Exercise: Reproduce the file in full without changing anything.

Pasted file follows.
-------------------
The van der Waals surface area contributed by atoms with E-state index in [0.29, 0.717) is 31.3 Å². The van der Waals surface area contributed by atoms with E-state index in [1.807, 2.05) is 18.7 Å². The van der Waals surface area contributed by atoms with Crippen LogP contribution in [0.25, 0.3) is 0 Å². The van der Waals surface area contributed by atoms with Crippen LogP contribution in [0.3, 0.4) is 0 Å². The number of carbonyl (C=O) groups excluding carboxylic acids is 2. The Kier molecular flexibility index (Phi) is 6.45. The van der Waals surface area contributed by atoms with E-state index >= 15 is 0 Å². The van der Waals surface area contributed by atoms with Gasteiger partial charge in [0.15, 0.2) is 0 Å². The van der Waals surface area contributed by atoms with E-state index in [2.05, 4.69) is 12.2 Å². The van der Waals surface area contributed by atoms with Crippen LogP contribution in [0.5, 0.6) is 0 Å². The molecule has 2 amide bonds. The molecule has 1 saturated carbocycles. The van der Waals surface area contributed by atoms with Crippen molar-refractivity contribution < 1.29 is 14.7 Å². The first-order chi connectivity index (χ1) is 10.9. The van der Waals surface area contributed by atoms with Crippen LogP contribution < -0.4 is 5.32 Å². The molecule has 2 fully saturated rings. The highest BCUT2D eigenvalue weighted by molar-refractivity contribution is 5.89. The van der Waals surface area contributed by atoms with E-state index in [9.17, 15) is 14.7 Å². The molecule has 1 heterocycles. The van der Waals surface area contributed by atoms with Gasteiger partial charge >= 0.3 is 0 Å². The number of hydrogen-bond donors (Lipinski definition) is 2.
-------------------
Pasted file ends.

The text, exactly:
The van der Waals surface area contributed by atoms with E-state index in [0.29, 0.717) is 31.3 Å². The van der Waals surface area contributed by atoms with E-state index in [1.807, 2.05) is 18.7 Å². The van der Waals surface area contributed by atoms with Crippen LogP contribution in [0.25, 0.3) is 0 Å². The van der Waals surface area contributed by atoms with Crippen LogP contribution in [0.3, 0.4) is 0 Å². The number of carbonyl (C=O) groups excluding carboxylic acids is 2. The Kier molecular flexibility index (Phi) is 6.45. The van der Waals surface area contributed by atoms with E-state index >= 15 is 0 Å². The van der Waals surface area contributed by atoms with Gasteiger partial charge in [0.15, 0.2) is 0 Å². The van der Waals surface area contributed by atoms with E-state index in [2.05, 4.69) is 12.2 Å². The van der Waals surface area contributed by atoms with Crippen LogP contribution in [0.5, 0.6) is 0 Å². The molecule has 2 amide bonds. The molecule has 1 saturated carbocycles. The van der Waals surface area contributed by atoms with Crippen molar-refractivity contribution < 1.29 is 14.7 Å². The first-order chi connectivity index (χ1) is 10.9. The van der Waals surface area contributed by atoms with Crippen LogP contribution < -0.4 is 5.32 Å². The molecule has 2 fully saturated rings. The highest BCUT2D eigenvalue weighted by molar-refractivity contribution is 5.89. The van der Waals surface area contributed by atoms with E-state index in [9.17, 15) is 14.7 Å². The molecule has 1 heterocycles. The van der Waals surface area contributed by atoms with Gasteiger partial charge >= 0.3 is 0 Å². The number of hydrogen-bond donors (Lipinski definition) is 2.